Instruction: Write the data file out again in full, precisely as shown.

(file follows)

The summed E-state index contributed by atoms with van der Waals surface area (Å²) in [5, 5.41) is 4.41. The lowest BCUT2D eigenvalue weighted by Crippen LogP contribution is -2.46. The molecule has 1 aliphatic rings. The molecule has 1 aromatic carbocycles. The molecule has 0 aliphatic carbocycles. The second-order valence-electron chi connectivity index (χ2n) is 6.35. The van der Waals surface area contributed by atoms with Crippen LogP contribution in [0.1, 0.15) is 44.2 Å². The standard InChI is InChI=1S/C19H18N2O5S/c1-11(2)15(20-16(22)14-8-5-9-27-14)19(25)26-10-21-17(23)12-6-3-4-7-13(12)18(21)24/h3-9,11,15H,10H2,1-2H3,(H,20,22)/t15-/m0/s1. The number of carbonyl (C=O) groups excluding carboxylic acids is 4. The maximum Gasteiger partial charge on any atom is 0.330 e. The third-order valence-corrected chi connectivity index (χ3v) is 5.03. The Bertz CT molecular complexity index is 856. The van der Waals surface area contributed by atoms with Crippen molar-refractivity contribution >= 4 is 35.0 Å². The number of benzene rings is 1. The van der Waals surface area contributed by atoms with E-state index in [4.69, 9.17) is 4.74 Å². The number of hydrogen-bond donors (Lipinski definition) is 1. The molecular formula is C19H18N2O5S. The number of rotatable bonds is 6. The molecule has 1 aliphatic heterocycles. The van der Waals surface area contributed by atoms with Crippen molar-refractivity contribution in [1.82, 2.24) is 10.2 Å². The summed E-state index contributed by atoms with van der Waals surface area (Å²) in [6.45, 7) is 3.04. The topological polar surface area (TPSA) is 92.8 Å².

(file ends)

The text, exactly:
The summed E-state index contributed by atoms with van der Waals surface area (Å²) in [5, 5.41) is 4.41. The lowest BCUT2D eigenvalue weighted by Crippen LogP contribution is -2.46. The molecule has 1 aliphatic rings. The molecule has 1 aromatic carbocycles. The molecule has 0 aliphatic carbocycles. The second-order valence-electron chi connectivity index (χ2n) is 6.35. The van der Waals surface area contributed by atoms with Crippen LogP contribution in [0.1, 0.15) is 44.2 Å². The standard InChI is InChI=1S/C19H18N2O5S/c1-11(2)15(20-16(22)14-8-5-9-27-14)19(25)26-10-21-17(23)12-6-3-4-7-13(12)18(21)24/h3-9,11,15H,10H2,1-2H3,(H,20,22)/t15-/m0/s1. The number of carbonyl (C=O) groups excluding carboxylic acids is 4. The maximum Gasteiger partial charge on any atom is 0.330 e. The third-order valence-corrected chi connectivity index (χ3v) is 5.03. The Bertz CT molecular complexity index is 856. The van der Waals surface area contributed by atoms with Crippen molar-refractivity contribution >= 4 is 35.0 Å². The number of benzene rings is 1. The van der Waals surface area contributed by atoms with E-state index in [4.69, 9.17) is 4.74 Å². The number of hydrogen-bond donors (Lipinski definition) is 1. The molecular formula is C19H18N2O5S. The number of rotatable bonds is 6. The molecule has 1 aliphatic heterocycles. The van der Waals surface area contributed by atoms with Crippen molar-refractivity contribution in [1.82, 2.24) is 10.2 Å². The summed E-state index contributed by atoms with van der Waals surface area (Å²) in [6.45, 7) is 3.04. The topological polar surface area (TPSA) is 92.8 Å².